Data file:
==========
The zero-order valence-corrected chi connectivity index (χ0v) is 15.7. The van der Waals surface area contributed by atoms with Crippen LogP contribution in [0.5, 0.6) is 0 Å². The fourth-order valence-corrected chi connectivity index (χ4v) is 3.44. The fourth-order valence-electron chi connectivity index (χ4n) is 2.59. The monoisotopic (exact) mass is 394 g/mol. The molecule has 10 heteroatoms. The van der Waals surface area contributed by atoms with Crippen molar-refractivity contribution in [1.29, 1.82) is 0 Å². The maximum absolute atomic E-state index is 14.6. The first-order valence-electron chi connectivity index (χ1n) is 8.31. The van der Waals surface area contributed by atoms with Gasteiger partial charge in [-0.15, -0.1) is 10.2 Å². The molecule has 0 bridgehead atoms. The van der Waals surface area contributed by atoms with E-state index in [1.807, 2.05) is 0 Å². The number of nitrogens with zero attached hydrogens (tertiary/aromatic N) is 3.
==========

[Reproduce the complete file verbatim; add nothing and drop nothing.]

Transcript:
The zero-order valence-corrected chi connectivity index (χ0v) is 15.7. The van der Waals surface area contributed by atoms with Crippen LogP contribution in [0.5, 0.6) is 0 Å². The fourth-order valence-corrected chi connectivity index (χ4v) is 3.44. The fourth-order valence-electron chi connectivity index (χ4n) is 2.59. The monoisotopic (exact) mass is 394 g/mol. The molecule has 10 heteroatoms. The van der Waals surface area contributed by atoms with Crippen molar-refractivity contribution in [1.29, 1.82) is 0 Å². The maximum absolute atomic E-state index is 14.6. The first-order valence-electron chi connectivity index (χ1n) is 8.31. The van der Waals surface area contributed by atoms with Gasteiger partial charge in [-0.15, -0.1) is 10.2 Å². The molecule has 0 bridgehead atoms. The van der Waals surface area contributed by atoms with E-state index in [1.807, 2.05) is 0 Å². The number of nitrogens with zero attached hydrogens (tertiary/aromatic N) is 3.